By a Biometrica staffer
Two reports released recently draw attention to a mental health crisis plaguing schools and students in the U.S. One is an advisory issued by the Surgeon General, which warns that “symptoms of anxiety, depression and other mental health disorders among young people have increased since the beginning of the pandemic.” A separate report from the Government Accountability Office (GAO) that was compiled upon request by a congressional committee found that, in the two school years between 2015 and 2018, “hostile behaviors” in K–12 public schools rose sharply.
According to the advisory issued by Dr. Vivek Murthy’s office, 25% of youth report experiencing symptoms of depression and 20% anxiety. Rates of impulsivity and irritability, which are often associated with criminal behavior, have moderately increased as well. Further, between early 2019 and early 2021, emergency department visits for attempted suicide among adolescents rose 51% for girls and 4% for boys.
The GAO’s report found that attacks with weapons jumped 97%, while hate crimes and sexual assaults increased by 81% and 17%, respectively. Bullying behavior at schools was also shockingly high, per the report, with around one in every five students (5.2 million) between the ages of 12 and 18 having been affected by it.
Experiencing or witnessing bullying can be hugely damaging for adolescents, who are more likely to suffer feelings of helplessness, the GAO said. The types of victimization covered by the report can “negatively affect K-12 students’ short- and long-term mental health, education, income, and overall wellbeing.” Studies have shown a link between violence, mental health illnesses like depression and anxiety, physical and sexual abuse, adverse outcomes later in life, poor employment opportunities as a result of poor school performance, and behavioral problems that range from “acting out” to increased likelihood of interacting with the criminal justice system.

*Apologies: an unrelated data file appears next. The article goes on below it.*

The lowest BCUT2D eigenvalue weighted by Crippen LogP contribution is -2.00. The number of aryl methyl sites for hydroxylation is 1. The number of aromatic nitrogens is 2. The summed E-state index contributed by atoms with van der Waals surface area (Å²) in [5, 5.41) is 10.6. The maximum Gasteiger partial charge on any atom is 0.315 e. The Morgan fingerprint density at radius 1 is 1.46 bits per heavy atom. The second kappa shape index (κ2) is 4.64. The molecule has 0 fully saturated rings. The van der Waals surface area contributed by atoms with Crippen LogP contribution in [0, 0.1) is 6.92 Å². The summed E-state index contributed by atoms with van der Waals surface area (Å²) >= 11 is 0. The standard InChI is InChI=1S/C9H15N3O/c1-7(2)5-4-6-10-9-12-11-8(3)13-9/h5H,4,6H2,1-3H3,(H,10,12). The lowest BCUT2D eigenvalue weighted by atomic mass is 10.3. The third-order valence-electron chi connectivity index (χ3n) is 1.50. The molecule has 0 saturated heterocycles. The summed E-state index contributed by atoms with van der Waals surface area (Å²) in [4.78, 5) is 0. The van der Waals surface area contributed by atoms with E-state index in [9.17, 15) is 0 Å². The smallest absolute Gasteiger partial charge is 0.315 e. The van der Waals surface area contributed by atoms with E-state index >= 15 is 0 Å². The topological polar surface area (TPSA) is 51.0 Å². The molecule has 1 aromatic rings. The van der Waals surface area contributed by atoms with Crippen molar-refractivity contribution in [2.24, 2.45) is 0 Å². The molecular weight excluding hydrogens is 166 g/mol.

In addition, according to the Surgeon General’s advisory, adverse childhood experiences (including exposure to community violence) can lead to the development of toxic stress, which, in turn, “can cause long lasting changes, including disrupting brain development and increasing the risk for mental health conditions and other health problems such as obesity, heart disease, and diabetes, both during and beyond childhood as well as for future generations.”
The issues of violence at schools and the mental health of adolescents is likely to be fresh in the minds of Americans, following the latest school shooting to make headlines. On Nov. 30, Ethan Crumbley, a 15-year-old student at Oxford High School, carried out a shooting at the school, killing four and injuring seven others. No motive has been revealed yet in the case, though prosecutors have said there is substantial evidence of premeditation and warning signs that were missed.
Though the GAO data predate the pandemic, they mirror trends noted this year in society at large, of hate crimes and homicide rates, particularly those involving a firearm, increasing rapidly. As noted by Dr. Murthy in the advisory, the pandemic only exacerbated trends that were already being noted before 2020. However, as with adolescents’ mental health, experiences and accounts of violence perpetrated among classmates are likely to have transformed over the last twenty months, especially with schools transitioning online for a good portion of the school year in 2020. It remains to be seen what these changes are, however.